28 Aug Conferences 101: Preparing to Represent Your Brand’s Social Media Efforts
You’ve been selected to represent your brand at an upcoming marketing conference and aren’t sure where to start? The good news is that preparing in advance isn’t too difficult and the steps are the same regardless of whether or not you’re a speaker, a panelist or an attendee. Just ask yourself these three questions.
- What does success look like for you at this conference?
- What do you have to offer the people you speak with at this conference?
- How will you know if you’re successful?
Starting with the end in mind is always the way to approach conferences. There are several common goals that might resonate depending on your unique circumstances.
- Do you want to meet people who may help you with your next social strategy?
- Do you want to be seen as a thought leader in digital marketing?
- Do you want your brand to be seen as innovative? Disciplined? Strategic?
- Do you want to gather new ideas to bring back to your team?
- Are you struggling with a particular component of your strategy and looking for other brands to brainstorm with?
As you can imagine, how you’re going to approach the conference will vary significantly depending on which goal you want to conquer.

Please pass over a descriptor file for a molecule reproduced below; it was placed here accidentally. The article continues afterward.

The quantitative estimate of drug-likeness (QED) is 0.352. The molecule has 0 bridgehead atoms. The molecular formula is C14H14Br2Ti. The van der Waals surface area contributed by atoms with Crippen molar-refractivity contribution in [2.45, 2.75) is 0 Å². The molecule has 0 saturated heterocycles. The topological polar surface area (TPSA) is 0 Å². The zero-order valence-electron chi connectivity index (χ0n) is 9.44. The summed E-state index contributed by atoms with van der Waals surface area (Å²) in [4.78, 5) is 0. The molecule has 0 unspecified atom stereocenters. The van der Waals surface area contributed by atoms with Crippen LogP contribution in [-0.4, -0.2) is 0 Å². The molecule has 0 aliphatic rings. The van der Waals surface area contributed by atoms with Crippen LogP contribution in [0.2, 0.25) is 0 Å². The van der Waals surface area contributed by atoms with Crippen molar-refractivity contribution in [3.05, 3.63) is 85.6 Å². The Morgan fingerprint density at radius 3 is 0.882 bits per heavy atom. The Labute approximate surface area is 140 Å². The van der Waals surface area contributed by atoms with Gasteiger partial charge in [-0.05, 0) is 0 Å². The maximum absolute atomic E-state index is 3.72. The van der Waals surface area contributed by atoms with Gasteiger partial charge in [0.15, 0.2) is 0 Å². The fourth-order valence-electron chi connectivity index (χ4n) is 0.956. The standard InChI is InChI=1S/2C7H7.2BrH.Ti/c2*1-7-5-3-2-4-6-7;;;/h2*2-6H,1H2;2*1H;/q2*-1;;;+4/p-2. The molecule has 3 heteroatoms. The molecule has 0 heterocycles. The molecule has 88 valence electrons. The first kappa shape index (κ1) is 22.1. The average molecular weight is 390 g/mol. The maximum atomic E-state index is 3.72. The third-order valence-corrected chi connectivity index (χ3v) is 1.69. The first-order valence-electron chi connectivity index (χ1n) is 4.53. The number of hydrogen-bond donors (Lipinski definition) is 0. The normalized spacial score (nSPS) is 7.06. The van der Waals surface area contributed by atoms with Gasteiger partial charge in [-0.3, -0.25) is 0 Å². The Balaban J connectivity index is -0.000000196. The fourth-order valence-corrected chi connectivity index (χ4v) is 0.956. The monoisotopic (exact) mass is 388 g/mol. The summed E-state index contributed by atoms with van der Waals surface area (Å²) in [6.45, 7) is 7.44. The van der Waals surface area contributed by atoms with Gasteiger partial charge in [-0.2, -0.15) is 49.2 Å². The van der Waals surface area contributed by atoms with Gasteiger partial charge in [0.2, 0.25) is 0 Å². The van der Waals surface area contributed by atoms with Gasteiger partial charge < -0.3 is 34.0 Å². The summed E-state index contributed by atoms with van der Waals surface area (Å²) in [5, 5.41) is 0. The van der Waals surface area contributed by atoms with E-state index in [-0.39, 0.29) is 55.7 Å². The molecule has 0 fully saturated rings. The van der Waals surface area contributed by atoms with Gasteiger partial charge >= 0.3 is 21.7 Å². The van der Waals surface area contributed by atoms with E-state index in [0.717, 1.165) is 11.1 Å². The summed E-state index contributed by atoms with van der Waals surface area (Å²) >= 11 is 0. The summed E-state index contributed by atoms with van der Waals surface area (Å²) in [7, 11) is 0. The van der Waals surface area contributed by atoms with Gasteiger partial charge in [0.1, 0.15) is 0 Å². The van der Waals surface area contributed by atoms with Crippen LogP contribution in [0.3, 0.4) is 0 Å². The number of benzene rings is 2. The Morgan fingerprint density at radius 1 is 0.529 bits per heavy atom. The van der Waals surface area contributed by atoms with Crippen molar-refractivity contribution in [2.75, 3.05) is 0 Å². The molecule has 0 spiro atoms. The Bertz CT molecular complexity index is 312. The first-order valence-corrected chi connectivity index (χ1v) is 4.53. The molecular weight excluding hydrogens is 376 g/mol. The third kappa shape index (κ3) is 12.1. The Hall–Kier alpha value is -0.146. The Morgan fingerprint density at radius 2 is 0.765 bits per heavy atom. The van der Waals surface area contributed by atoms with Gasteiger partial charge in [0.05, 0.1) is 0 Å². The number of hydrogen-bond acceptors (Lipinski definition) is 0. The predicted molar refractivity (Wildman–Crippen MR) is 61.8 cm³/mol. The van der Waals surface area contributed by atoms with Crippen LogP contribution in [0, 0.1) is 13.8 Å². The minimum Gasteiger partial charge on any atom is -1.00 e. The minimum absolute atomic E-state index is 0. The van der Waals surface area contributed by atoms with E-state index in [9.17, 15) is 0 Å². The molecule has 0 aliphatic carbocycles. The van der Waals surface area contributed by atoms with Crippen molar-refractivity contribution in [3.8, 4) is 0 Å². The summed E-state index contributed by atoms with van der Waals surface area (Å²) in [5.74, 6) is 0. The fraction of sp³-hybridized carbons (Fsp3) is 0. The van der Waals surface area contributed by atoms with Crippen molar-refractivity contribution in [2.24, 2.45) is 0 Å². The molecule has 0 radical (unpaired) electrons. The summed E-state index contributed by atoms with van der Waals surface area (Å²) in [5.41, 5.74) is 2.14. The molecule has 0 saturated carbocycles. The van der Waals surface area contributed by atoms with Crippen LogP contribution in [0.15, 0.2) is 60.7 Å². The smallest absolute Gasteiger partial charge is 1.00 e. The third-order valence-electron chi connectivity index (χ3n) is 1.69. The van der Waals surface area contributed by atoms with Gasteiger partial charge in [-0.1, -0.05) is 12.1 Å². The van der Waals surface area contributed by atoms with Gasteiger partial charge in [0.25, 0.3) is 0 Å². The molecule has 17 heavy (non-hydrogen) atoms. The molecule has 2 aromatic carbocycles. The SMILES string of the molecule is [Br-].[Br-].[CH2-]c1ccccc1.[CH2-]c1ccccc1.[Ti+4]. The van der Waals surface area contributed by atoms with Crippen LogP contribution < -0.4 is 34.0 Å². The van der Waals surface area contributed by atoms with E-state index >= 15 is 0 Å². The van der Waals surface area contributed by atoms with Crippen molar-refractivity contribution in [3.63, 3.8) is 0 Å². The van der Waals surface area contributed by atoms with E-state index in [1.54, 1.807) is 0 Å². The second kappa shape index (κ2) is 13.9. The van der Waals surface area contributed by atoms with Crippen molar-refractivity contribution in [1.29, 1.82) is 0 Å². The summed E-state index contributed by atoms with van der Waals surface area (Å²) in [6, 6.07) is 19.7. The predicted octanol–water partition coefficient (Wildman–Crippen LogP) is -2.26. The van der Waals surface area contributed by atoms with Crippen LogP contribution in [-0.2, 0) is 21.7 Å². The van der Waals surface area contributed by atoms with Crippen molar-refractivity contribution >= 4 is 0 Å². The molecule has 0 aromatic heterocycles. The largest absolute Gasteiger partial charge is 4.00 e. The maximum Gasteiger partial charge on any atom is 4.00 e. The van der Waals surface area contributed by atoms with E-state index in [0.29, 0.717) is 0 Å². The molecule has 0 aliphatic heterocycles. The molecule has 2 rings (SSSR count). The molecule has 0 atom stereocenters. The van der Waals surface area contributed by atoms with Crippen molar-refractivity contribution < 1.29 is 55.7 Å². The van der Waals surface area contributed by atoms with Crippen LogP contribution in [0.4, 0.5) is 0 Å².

Now that you’ve thought about what you want from the conference, you also have to think about what you can offer other attendees of the conference. Givers often get the most in return. But to give effectively, you need context and detail. Be prepared to discuss:
- What’s the main problem you’ve been trying to improve upon?
- What’s unique about your organization, your sales channels or your industry?
- This may narrow the relevance of your strategy, but you should think about how you can apply what you’re doing to others.
- How do you measure success?
- What worked well in your strategies? What didn’t work well?
- Too often, people only want to talk about the positive side of things, but we can learn as much by what didn’t work out and how you reacted to it. This is particularly true if you want to be a thought leader, as experienced digital marketers know that not everything works.
- Which area of social media or digital marketing are you particularly expert in? You can likely help others trying to learn more in that area.
Before you head out, armed with your goals, your business cards and what you can offer others, the last thing you should think about is how you’ll know if your conference adventure was successful.
One success measurement I’ll dissuade you from is collecting a pile of business cards. Typically this goal leads to surface exchanges, awkward requests for cards and contact information that isn’t worth anything to you because you haven’t connected in any meaningful way.
While there are lots of people at the conference, you’re unlikely to walk away with stacks of anything of value. You won’t get stacks of new business leads, stacks of new strategies that work for you, stacks of new friendships or stacks of new speaking opportunities. But if you can walk away with one or two really good ones (in any of those categories), your conference experience will likely have been worth it.